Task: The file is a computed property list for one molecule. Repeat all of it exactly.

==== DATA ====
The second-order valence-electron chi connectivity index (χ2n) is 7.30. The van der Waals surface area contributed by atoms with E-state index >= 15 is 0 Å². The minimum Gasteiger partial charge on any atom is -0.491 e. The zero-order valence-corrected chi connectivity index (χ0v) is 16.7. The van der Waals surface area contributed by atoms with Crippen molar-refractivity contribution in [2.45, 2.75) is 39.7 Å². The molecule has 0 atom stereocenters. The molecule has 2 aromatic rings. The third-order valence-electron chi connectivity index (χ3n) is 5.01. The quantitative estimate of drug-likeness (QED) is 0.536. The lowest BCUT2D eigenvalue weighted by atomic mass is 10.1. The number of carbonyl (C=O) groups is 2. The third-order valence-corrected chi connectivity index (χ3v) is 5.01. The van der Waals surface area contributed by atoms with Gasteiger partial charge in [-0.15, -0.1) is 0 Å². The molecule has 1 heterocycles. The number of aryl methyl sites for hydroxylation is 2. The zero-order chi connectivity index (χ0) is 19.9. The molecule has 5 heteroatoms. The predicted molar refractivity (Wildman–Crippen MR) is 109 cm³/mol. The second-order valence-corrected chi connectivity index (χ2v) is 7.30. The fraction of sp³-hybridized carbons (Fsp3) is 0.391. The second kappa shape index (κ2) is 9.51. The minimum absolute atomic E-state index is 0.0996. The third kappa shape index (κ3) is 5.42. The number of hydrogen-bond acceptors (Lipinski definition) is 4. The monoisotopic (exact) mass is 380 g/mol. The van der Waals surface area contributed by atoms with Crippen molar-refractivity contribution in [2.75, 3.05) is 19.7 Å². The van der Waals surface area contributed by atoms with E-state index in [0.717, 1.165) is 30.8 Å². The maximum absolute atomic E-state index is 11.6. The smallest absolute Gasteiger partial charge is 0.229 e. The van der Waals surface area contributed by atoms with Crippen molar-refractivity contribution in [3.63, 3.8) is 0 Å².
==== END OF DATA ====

The second-order valence-electron chi connectivity index (χ2n) is 7.30. The van der Waals surface area contributed by atoms with E-state index >= 15 is 0 Å². The minimum Gasteiger partial charge on any atom is -0.491 e. The zero-order valence-corrected chi connectivity index (χ0v) is 16.7. The van der Waals surface area contributed by atoms with Crippen molar-refractivity contribution in [2.45, 2.75) is 39.7 Å². The molecule has 0 atom stereocenters. The molecule has 2 aromatic rings. The third-order valence-electron chi connectivity index (χ3n) is 5.01. The quantitative estimate of drug-likeness (QED) is 0.536. The lowest BCUT2D eigenvalue weighted by atomic mass is 10.1. The number of carbonyl (C=O) groups is 2. The third-order valence-corrected chi connectivity index (χ3v) is 5.01. The van der Waals surface area contributed by atoms with Gasteiger partial charge in [-0.15, -0.1) is 0 Å². The molecule has 1 heterocycles. The number of aryl methyl sites for hydroxylation is 2. The zero-order chi connectivity index (χ0) is 19.9. The molecule has 5 heteroatoms. The predicted molar refractivity (Wildman–Crippen MR) is 109 cm³/mol. The second-order valence-corrected chi connectivity index (χ2v) is 7.30. The fraction of sp³-hybridized carbons (Fsp3) is 0.391. The second kappa shape index (κ2) is 9.51. The minimum absolute atomic E-state index is 0.0996. The third kappa shape index (κ3) is 5.42. The number of hydrogen-bond acceptors (Lipinski definition) is 4. The monoisotopic (exact) mass is 380 g/mol. The van der Waals surface area contributed by atoms with Crippen molar-refractivity contribution in [2.75, 3.05) is 19.7 Å². The van der Waals surface area contributed by atoms with E-state index in [0.717, 1.165) is 30.8 Å². The maximum absolute atomic E-state index is 11.6. The smallest absolute Gasteiger partial charge is 0.229 e. The van der Waals surface area contributed by atoms with Crippen molar-refractivity contribution in [3.63, 3.8) is 0 Å².